While some of the projects being done do not require this same level of patter, I'd think that some of the processes could benefit from a little of it. For example, mortise and tenon joinery, or dovetails, are almost always constructed in the same manner. A basic patter about them while you are cutting them out, or laying them out, can fill some of those "blank" moments.

The problem with patter is that it requires things to be identical from "show to show," which is not very conducive to woodworking. Sure, it works from one side to the other, if you are doing symmetrical projects. But once that project is done, then what?

The question I have, for those who do produce video, is in relation to your close ups. (I'm doing my best to refrain from a DeMille comment... Oops.) Do you have marks taped out on your shop floor (or bench) showing preferred locations for the camera, or do you set up the camera in a different spot every time and then adjust the focal point? Shannon, with your shop being smaller, does that make it easier to locate the camera for shots, or do you often find your shoulder (for example) is blocking a particular shot? Marc, with having a larger shop, do you tend to leave the camera in one location and turn it on the tripod, or do you have multiple locations that get in the way if you need to work on other aspects of the project?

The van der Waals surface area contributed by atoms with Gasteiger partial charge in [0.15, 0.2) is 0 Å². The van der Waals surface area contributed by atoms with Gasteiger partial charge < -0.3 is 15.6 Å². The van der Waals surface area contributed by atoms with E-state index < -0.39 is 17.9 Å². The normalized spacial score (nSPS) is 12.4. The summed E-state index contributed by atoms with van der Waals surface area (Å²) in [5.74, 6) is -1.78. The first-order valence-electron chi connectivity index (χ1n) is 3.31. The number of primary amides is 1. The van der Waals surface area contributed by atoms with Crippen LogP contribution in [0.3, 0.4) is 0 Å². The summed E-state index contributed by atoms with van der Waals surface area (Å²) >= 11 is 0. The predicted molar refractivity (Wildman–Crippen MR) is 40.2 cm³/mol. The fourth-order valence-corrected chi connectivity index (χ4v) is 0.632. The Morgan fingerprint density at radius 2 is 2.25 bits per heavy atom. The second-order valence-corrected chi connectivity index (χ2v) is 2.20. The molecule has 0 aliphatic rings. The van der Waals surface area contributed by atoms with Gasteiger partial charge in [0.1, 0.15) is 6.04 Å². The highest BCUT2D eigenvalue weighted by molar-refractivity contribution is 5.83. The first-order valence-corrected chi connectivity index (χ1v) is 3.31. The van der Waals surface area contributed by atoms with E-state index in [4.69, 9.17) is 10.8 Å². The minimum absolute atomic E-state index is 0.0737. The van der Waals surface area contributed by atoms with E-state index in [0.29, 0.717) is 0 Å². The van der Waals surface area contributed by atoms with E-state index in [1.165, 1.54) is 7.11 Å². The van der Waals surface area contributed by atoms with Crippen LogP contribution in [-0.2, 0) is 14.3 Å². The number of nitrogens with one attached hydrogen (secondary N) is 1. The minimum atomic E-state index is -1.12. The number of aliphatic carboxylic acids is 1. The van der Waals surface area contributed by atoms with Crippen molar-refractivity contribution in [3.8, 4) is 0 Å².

And what are the lighting requirements (basically, not asking for uber-technical details here) for video? Does this impact your woodworking? Is there any disruption to the feng shui of the shop?